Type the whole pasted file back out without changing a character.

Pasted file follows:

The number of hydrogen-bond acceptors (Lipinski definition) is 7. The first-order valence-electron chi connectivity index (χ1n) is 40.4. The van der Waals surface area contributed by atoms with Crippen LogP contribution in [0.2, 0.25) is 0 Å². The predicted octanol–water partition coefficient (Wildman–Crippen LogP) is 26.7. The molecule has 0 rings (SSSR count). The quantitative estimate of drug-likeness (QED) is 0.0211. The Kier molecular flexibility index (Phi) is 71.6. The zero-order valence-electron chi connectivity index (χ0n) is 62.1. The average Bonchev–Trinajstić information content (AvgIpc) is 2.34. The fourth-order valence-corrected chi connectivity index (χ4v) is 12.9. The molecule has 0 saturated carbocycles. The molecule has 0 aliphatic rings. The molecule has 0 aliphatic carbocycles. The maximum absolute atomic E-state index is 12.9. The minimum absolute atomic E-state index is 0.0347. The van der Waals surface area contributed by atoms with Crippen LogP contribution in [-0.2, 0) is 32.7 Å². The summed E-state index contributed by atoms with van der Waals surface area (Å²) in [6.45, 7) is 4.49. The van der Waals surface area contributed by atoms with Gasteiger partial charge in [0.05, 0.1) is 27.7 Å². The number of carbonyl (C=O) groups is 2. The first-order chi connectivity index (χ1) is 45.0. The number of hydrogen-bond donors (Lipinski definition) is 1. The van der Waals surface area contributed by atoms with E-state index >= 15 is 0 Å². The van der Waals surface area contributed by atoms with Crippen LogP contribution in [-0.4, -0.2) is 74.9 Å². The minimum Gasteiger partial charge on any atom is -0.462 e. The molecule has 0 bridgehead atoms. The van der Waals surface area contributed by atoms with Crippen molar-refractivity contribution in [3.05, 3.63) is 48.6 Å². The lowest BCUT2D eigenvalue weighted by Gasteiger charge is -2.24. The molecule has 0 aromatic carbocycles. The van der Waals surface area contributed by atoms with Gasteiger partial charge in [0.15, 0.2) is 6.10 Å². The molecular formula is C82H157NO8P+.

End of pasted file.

The number of hydrogen-bond acceptors (Lipinski definition) is 7. The first-order valence-electron chi connectivity index (χ1n) is 40.4. The van der Waals surface area contributed by atoms with Crippen LogP contribution in [0.2, 0.25) is 0 Å². The predicted octanol–water partition coefficient (Wildman–Crippen LogP) is 26.7. The molecule has 0 rings (SSSR count). The quantitative estimate of drug-likeness (QED) is 0.0211. The Kier molecular flexibility index (Phi) is 71.6. The zero-order valence-electron chi connectivity index (χ0n) is 62.1. The average Bonchev–Trinajstić information content (AvgIpc) is 2.34. The fourth-order valence-corrected chi connectivity index (χ4v) is 12.9. The molecule has 0 saturated carbocycles. The molecule has 0 aliphatic rings. The molecule has 0 aliphatic carbocycles. The maximum absolute atomic E-state index is 12.9. The minimum absolute atomic E-state index is 0.0347. The van der Waals surface area contributed by atoms with Crippen LogP contribution in [-0.2, 0) is 32.7 Å². The summed E-state index contributed by atoms with van der Waals surface area (Å²) in [6.45, 7) is 4.49. The van der Waals surface area contributed by atoms with Gasteiger partial charge in [0.05, 0.1) is 27.7 Å². The number of carbonyl (C=O) groups is 2. The first-order chi connectivity index (χ1) is 45.0. The number of hydrogen-bond donors (Lipinski definition) is 1. The van der Waals surface area contributed by atoms with E-state index >= 15 is 0 Å². The van der Waals surface area contributed by atoms with Crippen LogP contribution in [-0.4, -0.2) is 74.9 Å². The minimum Gasteiger partial charge on any atom is -0.462 e. The molecule has 0 bridgehead atoms. The van der Waals surface area contributed by atoms with Crippen molar-refractivity contribution in [3.05, 3.63) is 48.6 Å². The lowest BCUT2D eigenvalue weighted by Gasteiger charge is -2.24. The molecule has 0 aromatic carbocycles. The van der Waals surface area contributed by atoms with Gasteiger partial charge in [0.15, 0.2) is 6.10 Å². The molecular formula is C82H157NO8P+.